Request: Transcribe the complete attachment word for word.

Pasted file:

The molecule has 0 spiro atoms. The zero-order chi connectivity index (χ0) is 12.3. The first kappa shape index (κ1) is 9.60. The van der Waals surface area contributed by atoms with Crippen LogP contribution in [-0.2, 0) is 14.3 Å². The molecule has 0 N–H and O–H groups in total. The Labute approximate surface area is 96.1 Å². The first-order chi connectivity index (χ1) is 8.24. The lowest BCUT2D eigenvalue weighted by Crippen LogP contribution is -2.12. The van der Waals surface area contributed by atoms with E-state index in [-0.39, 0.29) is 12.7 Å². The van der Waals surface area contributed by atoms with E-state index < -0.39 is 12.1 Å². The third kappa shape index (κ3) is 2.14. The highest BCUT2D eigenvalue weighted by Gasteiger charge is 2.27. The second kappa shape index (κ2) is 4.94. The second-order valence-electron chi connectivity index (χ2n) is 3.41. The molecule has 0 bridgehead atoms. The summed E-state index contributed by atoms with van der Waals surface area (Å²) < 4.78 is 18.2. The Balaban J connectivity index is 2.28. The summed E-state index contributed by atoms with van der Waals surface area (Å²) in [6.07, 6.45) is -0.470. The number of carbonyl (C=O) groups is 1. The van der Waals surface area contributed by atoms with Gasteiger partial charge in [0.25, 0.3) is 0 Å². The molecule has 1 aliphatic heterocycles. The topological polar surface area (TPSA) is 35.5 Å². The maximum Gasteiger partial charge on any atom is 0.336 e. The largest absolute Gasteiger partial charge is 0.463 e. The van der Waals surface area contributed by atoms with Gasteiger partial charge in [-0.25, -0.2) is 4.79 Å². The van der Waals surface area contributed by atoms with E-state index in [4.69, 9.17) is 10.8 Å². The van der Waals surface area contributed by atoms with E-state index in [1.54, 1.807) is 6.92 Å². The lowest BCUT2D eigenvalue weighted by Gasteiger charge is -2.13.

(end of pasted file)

The molecule has 0 spiro atoms. The zero-order chi connectivity index (χ0) is 12.3. The first kappa shape index (κ1) is 9.60. The van der Waals surface area contributed by atoms with Crippen LogP contribution in [-0.2, 0) is 14.3 Å². The molecule has 0 N–H and O–H groups in total. The Labute approximate surface area is 96.1 Å². The first-order chi connectivity index (χ1) is 8.24. The lowest BCUT2D eigenvalue weighted by Crippen LogP contribution is -2.12. The van der Waals surface area contributed by atoms with E-state index in [-0.39, 0.29) is 12.7 Å². The van der Waals surface area contributed by atoms with E-state index < -0.39 is 12.1 Å². The third kappa shape index (κ3) is 2.14. The highest BCUT2D eigenvalue weighted by Gasteiger charge is 2.27. The second kappa shape index (κ2) is 4.94. The second-order valence-electron chi connectivity index (χ2n) is 3.41. The molecule has 0 bridgehead atoms. The summed E-state index contributed by atoms with van der Waals surface area (Å²) < 4.78 is 18.2. The Balaban J connectivity index is 2.28. The summed E-state index contributed by atoms with van der Waals surface area (Å²) in [6.07, 6.45) is -0.470. The number of carbonyl (C=O) groups is 1. The van der Waals surface area contributed by atoms with Gasteiger partial charge in [0.25, 0.3) is 0 Å². The molecule has 1 aliphatic heterocycles. The topological polar surface area (TPSA) is 35.5 Å². The maximum Gasteiger partial charge on any atom is 0.336 e. The largest absolute Gasteiger partial charge is 0.463 e. The van der Waals surface area contributed by atoms with Gasteiger partial charge in [-0.25, -0.2) is 4.79 Å². The van der Waals surface area contributed by atoms with E-state index in [4.69, 9.17) is 10.8 Å². The van der Waals surface area contributed by atoms with E-state index in [1.54, 1.807) is 6.92 Å². The lowest BCUT2D eigenvalue weighted by Gasteiger charge is -2.13.